Our colleagues are with us daily, and thus are in a unique position to see how we’re developing within the organization, what our strengths are… and our more vulnerable areas as well. They’re well-placed to pat us on the back when we succeed, or provide advice on how to do things differently.
A team can be a fertile ground where we can learn together, develop our skills and improve in our work. Feedback is a wonderful means to this end. That said, giving feedback to a colleague is easier said than done, even if we have the best intentions (we want to help!) and whenwe word it carefully.
This guide uses the public declaration technique to implement feedback practices between colleagues, based on asking for feedback rather than simply receiving it. The public declaration technique helps us perceive feedback in a proactive light, as we’re requesting it instead of receiving it unexpectedly. Neuroscience has shown that our brain goes into protective mode when we receive unsolicited feedback, which it perceivesas a threat, making us much less receptive to this so-called “gift.”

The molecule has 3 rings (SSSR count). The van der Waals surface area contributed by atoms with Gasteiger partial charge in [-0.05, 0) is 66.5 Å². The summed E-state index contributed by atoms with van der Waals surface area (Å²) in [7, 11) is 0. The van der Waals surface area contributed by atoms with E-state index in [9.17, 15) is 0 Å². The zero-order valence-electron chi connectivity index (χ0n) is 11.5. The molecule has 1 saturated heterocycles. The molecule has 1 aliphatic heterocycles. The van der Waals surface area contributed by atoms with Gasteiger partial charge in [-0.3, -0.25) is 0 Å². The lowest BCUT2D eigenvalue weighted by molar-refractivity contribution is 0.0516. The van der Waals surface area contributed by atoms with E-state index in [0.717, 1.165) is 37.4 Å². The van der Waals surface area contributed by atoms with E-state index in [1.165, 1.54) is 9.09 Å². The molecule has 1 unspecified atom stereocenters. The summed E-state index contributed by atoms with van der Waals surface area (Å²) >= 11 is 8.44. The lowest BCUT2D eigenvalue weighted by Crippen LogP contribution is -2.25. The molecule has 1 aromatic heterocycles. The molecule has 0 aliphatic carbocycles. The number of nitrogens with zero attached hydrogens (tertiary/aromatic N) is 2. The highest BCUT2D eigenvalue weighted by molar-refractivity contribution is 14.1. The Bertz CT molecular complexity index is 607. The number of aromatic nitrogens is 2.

Publicly stating what we want to receive feedback on is the best way to receive the guidance that will propel our development forward, and help make a difference.
You want the existing feedback practices in your team to become more human-centered (and less threatening).
You want to implement ongoing feedback practices and promote cooperative learning between colleagues.
You want to develop a learningculture within your team or your organization.
First, by making sure that the atmosphere in the team is one of trust and safety.
By encouraging each team member to state what they’d like to receive feedback on (rather than receiving it as a surprise gift!)
By implementing one of the practices outlined in this guide.
TO LEARN MORE